Therapy has taught me a lot about myself over the many years I’ve been in therapy. I’m a person who personally benefits from using creativity in therapy; I find creativity helps me find the words when I can find them with my voice. Sometimes I’ve just drawn or written things down, other times I’ve used things like a sand tray or done creative activities, like one time I make a kintsugi bowl.

Therapy is different for everyone. For some people it doesn’t gel for them, or they might not have found the right type of therapy. For me there’s some types of therapy that suit me more than others, like I really don’t get on with CBT but I get on with psychoanalytic/psychodynamic or creative therapies.

I’ve been really lucky with my eating disorder. 1 in 10  people with an eating disorder will lose their life; I’ve lost people I’ve known to this illness; too many people for someone my age and I know that I could so easily have been part of that statistic. Eating disorders, especially anorexia, have the highest mortality rate out of any mental illness; even higher than depression as most people believe. It’s hard as too many young lives, too many futures have been lost. It’s truly hard to put into words what it’s like to be in the grips of anorexia as so many irrational things to others were totally rational to me when I was unwell. I’m still always careful about certain things, food and my OCD played a part in my eating disorder but I’ve come a long LONG way, even doing things I wouldn’t think I’d be able to do 10 years ago let alone 15 years ago. I think my eating disorder will always be there faintly in the background it’s just me learning to be in control rather than it be the other way around.

I think mental illness is just something that is as much part of my health as my physical health illnesses and like the latter I take medication for. I’ve received some good therapy over time which has helped just like I’ve had physiotherapy or Occupational Therapy for my physical health.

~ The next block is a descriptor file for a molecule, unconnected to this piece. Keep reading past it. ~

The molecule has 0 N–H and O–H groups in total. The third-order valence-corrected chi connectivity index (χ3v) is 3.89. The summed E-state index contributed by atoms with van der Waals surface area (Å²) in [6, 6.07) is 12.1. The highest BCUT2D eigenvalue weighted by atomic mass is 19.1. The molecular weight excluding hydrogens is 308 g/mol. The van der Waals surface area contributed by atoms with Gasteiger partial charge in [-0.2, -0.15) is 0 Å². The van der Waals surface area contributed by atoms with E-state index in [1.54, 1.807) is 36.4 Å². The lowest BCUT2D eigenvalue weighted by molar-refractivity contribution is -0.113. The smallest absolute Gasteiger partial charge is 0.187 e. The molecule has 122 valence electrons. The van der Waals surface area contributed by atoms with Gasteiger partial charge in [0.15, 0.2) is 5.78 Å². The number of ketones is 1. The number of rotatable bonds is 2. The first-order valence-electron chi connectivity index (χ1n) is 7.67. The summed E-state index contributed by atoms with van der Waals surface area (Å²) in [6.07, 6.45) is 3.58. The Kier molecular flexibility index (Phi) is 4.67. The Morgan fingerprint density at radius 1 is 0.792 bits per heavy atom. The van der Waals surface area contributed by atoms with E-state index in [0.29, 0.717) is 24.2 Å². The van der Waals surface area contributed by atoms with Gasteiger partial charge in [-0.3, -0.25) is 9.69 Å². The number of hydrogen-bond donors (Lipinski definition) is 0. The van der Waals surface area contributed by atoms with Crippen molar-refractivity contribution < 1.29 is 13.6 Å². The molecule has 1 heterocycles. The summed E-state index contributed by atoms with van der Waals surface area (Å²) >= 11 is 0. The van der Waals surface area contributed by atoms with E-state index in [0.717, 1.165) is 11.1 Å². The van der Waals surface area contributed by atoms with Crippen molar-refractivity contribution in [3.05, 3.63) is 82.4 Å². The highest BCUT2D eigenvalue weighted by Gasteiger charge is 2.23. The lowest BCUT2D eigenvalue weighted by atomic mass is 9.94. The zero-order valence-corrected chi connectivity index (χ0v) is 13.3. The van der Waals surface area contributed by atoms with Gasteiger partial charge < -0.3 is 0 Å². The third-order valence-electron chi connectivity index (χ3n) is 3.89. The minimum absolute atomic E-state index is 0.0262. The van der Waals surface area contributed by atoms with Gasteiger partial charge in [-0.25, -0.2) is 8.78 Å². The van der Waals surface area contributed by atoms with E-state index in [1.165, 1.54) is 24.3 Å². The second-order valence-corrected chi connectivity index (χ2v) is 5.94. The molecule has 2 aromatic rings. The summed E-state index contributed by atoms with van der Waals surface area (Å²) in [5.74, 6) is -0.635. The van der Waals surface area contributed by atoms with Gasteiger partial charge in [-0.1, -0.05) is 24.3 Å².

There’s no shame at all in having a mental illness; that’s why I’m including this page. I haven’t shared everything, just what I feel comfortable sharing, but I feel hopefully what I have shared has helped you realise that it’s okay to talk about mental health such as having depression just as much as you’d share about braking your arm which is a physical health problem. Plus my physical illnesses/disabilities do have a toll on my mental health. I get ‘sick and tired of being sick and tired’ sometimes along with the isolation too. I feel lucky to have a good support network.

My advice to anyone is don’t be made to feel ashamed of your mental illness, it’s just a fault with your brain just like a broken arm is a broken broken in two. Recovery is possible, it’ll just take time just like that plaster cast for the broken arm. It might take some time to find the right treatment both with medication and I’d always say if therapy isn’t working, try a different type of therapy and give therapy a chance to work too. Trust your therapist as they’ll know what’s best for you. Also there’s nothing wrong if you’ve had a inpatient stay, there’s no shame in this either.